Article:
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Fig. 8 Anchoring the SMAS flap. (a and b) Platysma flap fixation to the mastoid periosteum. (c and d) SMAS anchoring to Lore fascia. (e and f) SMAS fixation to the periosteum of the posterior third of the zygomatic arch.
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Fig. 9 Completing the SMAS fixation and trimming the skin. (a–c) Suturing the upper part of the SMAS flap to the deep temporal fascia. (d) Careful skin trimming with “fringe” incisions perpendicular to the initial cutaneous flap margin.
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Fig. 10 Facelift and fat graft. (ac) Before the operation; (df) 6 months later. The facelift was performed according to the aforementioned technique. Fat was injected in the malar and pre-jowl areas. Platysma bands were treated by a direct anterior approach, through a submental incision with myorrhaphy and Z-plasty.
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Fig. 11 Facelift and conspicuous “lipofilling.” Before (a and c) and 9 months after (b and d) the operation. In this case, the very skeletonized face required 60 mL of fat grafting to replace the atrophied adipose tissue. Fat was injected in the malar and pre-jowl areas, in the nasolabial and submental grooves, as well as in the upper orbits. No anterior approach to the platysma bands was necessary, due to the lateral position of the muscle medial margins.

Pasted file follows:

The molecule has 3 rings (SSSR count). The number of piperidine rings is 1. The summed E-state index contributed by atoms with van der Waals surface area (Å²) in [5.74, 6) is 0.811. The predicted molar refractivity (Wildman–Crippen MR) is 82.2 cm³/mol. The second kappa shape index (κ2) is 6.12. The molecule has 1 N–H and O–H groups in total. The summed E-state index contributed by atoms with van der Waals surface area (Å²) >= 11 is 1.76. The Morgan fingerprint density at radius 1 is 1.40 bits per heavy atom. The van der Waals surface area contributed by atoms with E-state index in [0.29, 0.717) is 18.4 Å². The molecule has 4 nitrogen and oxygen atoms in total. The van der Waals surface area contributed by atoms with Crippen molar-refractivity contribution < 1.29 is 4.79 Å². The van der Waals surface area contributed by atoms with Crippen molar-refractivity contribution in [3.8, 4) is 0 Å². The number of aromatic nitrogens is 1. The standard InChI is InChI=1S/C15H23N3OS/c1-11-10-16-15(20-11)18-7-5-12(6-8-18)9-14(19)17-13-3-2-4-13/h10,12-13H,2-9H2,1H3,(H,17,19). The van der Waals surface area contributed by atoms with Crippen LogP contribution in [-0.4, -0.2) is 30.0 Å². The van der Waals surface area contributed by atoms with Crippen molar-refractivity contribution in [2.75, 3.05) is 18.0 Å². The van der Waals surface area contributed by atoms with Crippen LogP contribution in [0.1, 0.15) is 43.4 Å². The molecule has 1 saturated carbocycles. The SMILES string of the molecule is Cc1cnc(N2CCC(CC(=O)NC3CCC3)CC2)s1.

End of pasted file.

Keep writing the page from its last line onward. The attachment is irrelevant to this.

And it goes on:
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Fig. 12 Facelift, neck liposuction, and fat grafting. (a and c) before the operation; (b and d) 6 months later. This “long” face, with heavy jowls and severe soft-tissue laxity in the neck, was improved by a deep-plane facelift with strong and solid anchorage, coupled with a moderate cervical liposuction and fat grafting in both cheeks.
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Fig. 13 Imbrications versus plications. One of the cases from our clinical trial comparing imbrications and plications, before and 1 year later (a and b). On the plicated side (the left), the jowl is already relapsing.
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Fig. 14 A very peculiar case. The junior author (G.B.) performed a facelift according to the described technique of the senior author. Nose tip touch up and lipo filling were also associated. These are preoperative (top) and 2 years postoperative (bottom) pictures.